We just picked our kids up from three weeks at summer camp. For me, summer camp was a hugely formative experience, where I learned magic, performed in the circus, explored graphic design, and most importantly, got my first taste in designing games. I was part of the Evening Activity team, a group of counselors and campers who designed and ran games for the whole camp to experience. I still have some of my notes from that time (copied long ago from 3.25" floppies that I carried with me across several moves), which I look over from time to time. The genesis of the Mystery League can be traced directly back to those summer nights.
I can also clearly remember the delight in receiving mail at camp — proof that my family hadn't forgotten about me. So I made a point of sending my own kids some mail during these last few weeks, and of course that meant it had to be a puzzle. When we picked the kids up on Friday, I asked my son if he'd gotten his package.
Son: “Yeah, but I don’t understand why you sent me an old Hardy Boys book that wasn’t even the first in the series. And the note was on a library card? And it had all this weird text I didn’t understand.”
Me: “Yes, son, it was a puzzle. That I made for you.”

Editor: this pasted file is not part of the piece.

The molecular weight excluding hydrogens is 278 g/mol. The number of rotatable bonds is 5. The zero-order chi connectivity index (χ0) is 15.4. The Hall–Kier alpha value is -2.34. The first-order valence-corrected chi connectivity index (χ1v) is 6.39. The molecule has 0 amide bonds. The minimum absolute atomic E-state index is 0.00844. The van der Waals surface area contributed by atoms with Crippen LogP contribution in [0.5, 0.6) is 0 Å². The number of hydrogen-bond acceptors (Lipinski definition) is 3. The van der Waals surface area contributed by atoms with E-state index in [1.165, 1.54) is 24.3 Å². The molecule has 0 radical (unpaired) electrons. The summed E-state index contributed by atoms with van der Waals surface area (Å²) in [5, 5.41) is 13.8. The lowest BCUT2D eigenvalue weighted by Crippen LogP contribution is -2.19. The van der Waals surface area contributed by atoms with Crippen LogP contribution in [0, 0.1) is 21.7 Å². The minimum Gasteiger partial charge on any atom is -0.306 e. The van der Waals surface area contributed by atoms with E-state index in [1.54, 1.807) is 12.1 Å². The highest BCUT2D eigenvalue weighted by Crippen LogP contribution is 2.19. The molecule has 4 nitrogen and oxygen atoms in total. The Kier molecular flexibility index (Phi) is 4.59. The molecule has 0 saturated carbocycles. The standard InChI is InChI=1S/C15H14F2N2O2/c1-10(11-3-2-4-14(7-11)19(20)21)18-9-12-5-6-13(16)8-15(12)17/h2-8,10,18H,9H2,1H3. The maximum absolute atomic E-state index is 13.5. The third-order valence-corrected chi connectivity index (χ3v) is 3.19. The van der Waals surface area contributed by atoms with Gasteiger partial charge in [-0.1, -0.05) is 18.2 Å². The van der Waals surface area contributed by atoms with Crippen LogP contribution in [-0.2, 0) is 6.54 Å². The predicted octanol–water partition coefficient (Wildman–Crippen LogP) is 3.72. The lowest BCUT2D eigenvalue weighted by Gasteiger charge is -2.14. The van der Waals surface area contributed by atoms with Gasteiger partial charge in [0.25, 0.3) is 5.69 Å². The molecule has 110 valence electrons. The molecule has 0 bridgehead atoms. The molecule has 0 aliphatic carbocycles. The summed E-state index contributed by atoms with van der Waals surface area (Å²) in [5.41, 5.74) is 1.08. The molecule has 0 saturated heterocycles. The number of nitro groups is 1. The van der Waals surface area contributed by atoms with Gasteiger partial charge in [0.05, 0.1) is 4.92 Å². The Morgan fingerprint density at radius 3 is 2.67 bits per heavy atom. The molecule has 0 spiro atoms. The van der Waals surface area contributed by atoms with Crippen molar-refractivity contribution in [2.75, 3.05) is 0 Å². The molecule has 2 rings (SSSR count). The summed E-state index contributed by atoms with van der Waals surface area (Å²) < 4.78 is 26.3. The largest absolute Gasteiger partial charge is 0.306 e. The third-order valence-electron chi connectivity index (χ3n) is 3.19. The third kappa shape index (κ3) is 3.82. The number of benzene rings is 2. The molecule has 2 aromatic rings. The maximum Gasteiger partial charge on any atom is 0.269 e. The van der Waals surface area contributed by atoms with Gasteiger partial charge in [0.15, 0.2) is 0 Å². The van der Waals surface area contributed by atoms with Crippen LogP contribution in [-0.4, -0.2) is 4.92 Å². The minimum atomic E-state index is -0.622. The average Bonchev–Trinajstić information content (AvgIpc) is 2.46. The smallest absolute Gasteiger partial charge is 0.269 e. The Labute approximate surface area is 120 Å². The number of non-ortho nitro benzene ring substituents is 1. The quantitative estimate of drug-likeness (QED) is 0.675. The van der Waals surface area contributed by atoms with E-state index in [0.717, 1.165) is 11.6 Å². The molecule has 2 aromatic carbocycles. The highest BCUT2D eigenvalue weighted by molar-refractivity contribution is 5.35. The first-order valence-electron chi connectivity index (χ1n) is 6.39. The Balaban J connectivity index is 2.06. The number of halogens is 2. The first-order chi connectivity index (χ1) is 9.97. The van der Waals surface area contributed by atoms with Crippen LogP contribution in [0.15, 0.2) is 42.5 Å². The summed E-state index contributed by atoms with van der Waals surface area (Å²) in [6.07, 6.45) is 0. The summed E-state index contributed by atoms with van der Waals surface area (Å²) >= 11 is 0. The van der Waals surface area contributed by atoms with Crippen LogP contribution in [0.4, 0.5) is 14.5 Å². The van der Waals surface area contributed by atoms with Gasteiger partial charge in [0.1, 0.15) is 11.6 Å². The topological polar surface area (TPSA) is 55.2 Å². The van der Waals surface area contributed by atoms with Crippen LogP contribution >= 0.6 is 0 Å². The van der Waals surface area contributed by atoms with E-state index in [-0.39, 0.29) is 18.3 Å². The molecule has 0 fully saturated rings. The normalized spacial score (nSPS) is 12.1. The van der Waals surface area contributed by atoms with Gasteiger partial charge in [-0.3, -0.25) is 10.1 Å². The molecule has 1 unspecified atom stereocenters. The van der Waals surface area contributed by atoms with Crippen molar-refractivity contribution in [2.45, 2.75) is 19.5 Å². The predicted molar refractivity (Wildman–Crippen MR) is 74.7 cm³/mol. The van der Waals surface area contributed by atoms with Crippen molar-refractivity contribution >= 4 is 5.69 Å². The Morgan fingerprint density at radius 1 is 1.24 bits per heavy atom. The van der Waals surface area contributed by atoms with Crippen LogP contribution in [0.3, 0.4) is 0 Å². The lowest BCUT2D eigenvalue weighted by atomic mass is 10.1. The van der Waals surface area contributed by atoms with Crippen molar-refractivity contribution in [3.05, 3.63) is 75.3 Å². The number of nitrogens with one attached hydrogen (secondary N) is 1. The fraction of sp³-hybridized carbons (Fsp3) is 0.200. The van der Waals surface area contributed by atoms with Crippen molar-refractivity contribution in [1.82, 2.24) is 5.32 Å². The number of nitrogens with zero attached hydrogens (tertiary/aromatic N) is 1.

So, a thought: any interest in seeing how I constructed the puzzle so you can create one for your own camp-bound loved ones? I'll probably recommend including a note that says THIS IS A PUZZLE.
Mystery #4: My So-Called Friends
While traveling in French-speaking Quebec last month, I was re-reading one of my favorite books, Douglas Hofstadter's Metamagical Themas. The first section in the book takes on the joys and paradoxes of self-referential sentences. Several of his examples play with translation, whereby referencing the translation can warp the sentence's meaning, your mind, or both. (e.g. This sentence spent a month last year in Hungarian before being translated into Mandarin.) I love this shit, and it got me wondering if I could make a puzzle around it. The answer is apparently not yet — but stay tuned for a puzzle about self-referential sentences some day! But thinking about language and languages inspired me to write My So-Called Friends, the next Mystery, which is linked below. (NB: none of the above is spoilery, or really even that helpful.)
As always, if you'd like a hint for any puzzle, reply to this email, or DM me on Twitter, or find me on Discord (Sandy#2642). Good luck!
Paper Labyrinth puzzle books
From the Kickstarter: “The Paper Labyrinth books had a very simple format; solve a puzzle and the solution to that puzzle will send you somewhere else in the book. Usually either a page number or a part of a larger puzzle you are already working on.”
These look really neat, though I haven't played them yet so I can't address the quality or difficulty of the puzzles. But since this is the fourth book the creator has done, clearly they're popular. The campaign ends in 5 days.